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Holding up an award, Caron proudly shows off her news teams’ gold medal. Although she changed her major to marketing, she has, “no regrets” about her journalist experience. Loribeth Reynolds


picked, because I really didn’t think I was going to be.” Arriving at the Wichita airport, Amaëlle began looking for her host family. The family accidently left their “Welcome to America” signs at home, but they improvised. Holding up napkins from a nearby restaurant, with the words “welcome to America” scrawled on them, her host family attempted to flag her down as she left the terminal. She was about 4,000 miles away from her home, and realizing her journey had just begun. “I feel like some foreign exchange kids come here because their mom or dad wanted them to come,” she said. “If you truly don’t want to come to America, then don’t do because it will be terrible. It’s something you have to commit to.” With a zest for learning about a culture much different than her own, the most valuable lesson she’s learn is to be open and accepting of others. “I can say now that being open-minded

and respectful is an area of experience for me,” she said. “People everywhere are different. You need to respect that not every family is alike. I feel like when I came here and became a part of my host family there was a lot of adjustment on my part. For instance, I come from an Atheist family and my host family was strictly Christian.” Amaëlle, willing to accept and learn about this particular characteristic of her host family, attended their church, and respected the family’s rituals. She attended McPherson High School, but finished her diploma in France. While gaining great life experience, the year she went to McPherson High, was considered a year off. But something was calling Amaëlle back to Kansas. “After I finished my diploma in France, I just felt out of place there,” she said. “Kansas is just more convenient for me because I already knew people here.” Hutchinson Community College was an easy choice for Amaëlle when she decided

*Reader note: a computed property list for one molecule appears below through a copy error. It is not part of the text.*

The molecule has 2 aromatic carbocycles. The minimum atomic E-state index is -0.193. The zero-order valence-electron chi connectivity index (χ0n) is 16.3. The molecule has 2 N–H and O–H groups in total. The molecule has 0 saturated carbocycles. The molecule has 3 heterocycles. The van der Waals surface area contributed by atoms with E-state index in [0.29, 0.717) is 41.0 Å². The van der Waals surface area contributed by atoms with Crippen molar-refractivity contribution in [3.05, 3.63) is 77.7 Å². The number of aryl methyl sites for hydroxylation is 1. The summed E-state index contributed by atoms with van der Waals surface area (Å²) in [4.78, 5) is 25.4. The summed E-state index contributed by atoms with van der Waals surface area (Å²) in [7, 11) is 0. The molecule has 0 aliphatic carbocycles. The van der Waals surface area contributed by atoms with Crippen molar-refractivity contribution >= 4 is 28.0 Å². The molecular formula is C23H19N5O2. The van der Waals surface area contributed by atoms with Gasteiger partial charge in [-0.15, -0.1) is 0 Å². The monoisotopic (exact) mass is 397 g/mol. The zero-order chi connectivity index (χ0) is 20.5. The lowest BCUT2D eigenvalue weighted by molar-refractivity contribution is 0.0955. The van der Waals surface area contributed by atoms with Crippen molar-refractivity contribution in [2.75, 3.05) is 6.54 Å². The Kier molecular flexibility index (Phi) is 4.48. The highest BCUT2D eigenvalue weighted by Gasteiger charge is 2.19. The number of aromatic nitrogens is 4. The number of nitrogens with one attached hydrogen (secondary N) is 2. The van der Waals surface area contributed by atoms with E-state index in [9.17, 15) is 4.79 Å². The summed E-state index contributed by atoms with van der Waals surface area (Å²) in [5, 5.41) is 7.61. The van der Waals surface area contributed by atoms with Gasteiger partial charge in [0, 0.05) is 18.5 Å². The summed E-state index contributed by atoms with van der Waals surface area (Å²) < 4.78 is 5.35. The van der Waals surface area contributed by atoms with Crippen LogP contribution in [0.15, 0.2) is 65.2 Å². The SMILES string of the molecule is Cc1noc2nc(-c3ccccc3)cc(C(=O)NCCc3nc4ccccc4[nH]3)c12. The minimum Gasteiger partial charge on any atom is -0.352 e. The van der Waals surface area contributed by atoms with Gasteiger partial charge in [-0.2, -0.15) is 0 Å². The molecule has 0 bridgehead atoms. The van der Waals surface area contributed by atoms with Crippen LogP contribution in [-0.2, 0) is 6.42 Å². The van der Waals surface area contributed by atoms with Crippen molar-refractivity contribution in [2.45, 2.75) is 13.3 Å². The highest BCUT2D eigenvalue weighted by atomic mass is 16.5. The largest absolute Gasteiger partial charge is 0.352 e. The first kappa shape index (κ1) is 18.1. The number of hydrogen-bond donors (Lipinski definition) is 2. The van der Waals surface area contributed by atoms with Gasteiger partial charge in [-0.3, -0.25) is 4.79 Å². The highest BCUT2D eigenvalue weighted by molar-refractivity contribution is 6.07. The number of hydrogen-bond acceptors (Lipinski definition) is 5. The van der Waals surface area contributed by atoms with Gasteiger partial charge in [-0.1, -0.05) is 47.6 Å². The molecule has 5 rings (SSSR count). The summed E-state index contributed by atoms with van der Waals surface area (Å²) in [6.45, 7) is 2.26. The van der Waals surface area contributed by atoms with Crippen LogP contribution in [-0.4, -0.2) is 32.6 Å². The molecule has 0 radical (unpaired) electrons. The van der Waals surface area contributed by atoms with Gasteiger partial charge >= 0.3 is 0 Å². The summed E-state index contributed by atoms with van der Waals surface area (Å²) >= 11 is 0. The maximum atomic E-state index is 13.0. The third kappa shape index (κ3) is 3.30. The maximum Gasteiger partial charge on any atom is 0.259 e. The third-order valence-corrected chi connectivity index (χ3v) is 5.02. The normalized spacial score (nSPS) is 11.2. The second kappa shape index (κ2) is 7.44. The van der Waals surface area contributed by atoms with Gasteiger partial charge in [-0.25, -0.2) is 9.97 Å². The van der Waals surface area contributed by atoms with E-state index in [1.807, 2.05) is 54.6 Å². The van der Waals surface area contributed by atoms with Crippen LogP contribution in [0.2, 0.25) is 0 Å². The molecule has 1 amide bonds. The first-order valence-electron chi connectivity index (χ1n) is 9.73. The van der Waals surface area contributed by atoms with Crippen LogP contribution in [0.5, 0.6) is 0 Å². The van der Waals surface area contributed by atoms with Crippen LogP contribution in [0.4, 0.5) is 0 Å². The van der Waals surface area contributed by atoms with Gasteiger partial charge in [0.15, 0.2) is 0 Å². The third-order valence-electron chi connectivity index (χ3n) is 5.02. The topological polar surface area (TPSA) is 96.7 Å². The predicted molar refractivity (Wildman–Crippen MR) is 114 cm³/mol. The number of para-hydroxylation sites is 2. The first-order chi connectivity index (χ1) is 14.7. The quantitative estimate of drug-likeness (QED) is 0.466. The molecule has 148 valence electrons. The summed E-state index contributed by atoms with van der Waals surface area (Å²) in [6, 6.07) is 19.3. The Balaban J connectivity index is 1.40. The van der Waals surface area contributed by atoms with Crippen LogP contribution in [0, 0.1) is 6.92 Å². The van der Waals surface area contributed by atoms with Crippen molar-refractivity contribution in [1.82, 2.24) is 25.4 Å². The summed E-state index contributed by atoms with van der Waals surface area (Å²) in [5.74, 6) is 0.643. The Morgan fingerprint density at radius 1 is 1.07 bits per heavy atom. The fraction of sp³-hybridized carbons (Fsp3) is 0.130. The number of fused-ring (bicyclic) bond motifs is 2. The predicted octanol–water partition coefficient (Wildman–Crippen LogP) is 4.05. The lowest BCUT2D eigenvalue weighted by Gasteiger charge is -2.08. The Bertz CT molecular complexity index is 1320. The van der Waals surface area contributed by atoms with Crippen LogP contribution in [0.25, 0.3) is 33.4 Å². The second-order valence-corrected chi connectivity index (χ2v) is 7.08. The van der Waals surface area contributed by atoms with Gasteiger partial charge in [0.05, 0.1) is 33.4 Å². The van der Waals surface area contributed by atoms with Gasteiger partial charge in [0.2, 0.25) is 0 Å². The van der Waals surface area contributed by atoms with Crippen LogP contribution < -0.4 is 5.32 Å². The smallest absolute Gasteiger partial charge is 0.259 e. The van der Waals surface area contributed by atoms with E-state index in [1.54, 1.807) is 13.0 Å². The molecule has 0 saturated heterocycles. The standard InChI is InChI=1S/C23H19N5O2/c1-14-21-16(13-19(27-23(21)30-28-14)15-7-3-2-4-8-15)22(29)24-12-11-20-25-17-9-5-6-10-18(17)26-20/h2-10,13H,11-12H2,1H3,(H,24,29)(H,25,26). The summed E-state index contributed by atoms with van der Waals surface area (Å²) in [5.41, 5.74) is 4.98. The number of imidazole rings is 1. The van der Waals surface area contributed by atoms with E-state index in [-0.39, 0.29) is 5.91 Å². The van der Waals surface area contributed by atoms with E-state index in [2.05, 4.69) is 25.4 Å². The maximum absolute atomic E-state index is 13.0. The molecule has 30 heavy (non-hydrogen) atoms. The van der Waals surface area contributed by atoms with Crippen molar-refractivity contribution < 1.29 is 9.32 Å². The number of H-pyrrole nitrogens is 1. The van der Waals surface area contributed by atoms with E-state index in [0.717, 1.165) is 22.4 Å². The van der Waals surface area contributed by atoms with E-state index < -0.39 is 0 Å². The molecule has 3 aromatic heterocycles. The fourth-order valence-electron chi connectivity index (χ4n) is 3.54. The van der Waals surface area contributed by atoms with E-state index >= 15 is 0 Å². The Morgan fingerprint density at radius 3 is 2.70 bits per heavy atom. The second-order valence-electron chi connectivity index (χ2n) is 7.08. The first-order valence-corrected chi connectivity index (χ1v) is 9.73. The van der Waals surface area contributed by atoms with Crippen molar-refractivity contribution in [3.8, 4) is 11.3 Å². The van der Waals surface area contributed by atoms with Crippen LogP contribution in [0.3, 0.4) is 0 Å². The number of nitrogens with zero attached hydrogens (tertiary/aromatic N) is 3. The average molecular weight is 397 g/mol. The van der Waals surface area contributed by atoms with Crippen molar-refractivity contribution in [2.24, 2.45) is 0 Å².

“As of now I have no regrets...”


to come back to America. Not only was the price right, but they also offered a degree in a field she was interested in — journalism and marketing. “I’ve gained so much out of this experience,” she said. “Like, knowledge, another language, meeting different types of people, and falling in love. This has just been so worth it.” Being a part of The Hutchinson Collegian, the college newspaper, had been one of the highlights of Amaëlle’s experience at HCC. She plays multiple roles as a page editor, reporter, and photographer. “Gosh, I love everybody at The Collegian,” she said. “I just love how we are family, it can be stressful, but I feel like that’s just a part of what life is that everyone has to learn to adjust to. It just gives us a real newspaper experience, you know?” Living with a roommate off-campus, Amaëlle gets to and from school with her car. She’s involved with the work-study program as a Collegian lab assistant, and spends most of her free time with her boyfriend, Ethan Ball, who she met last year while working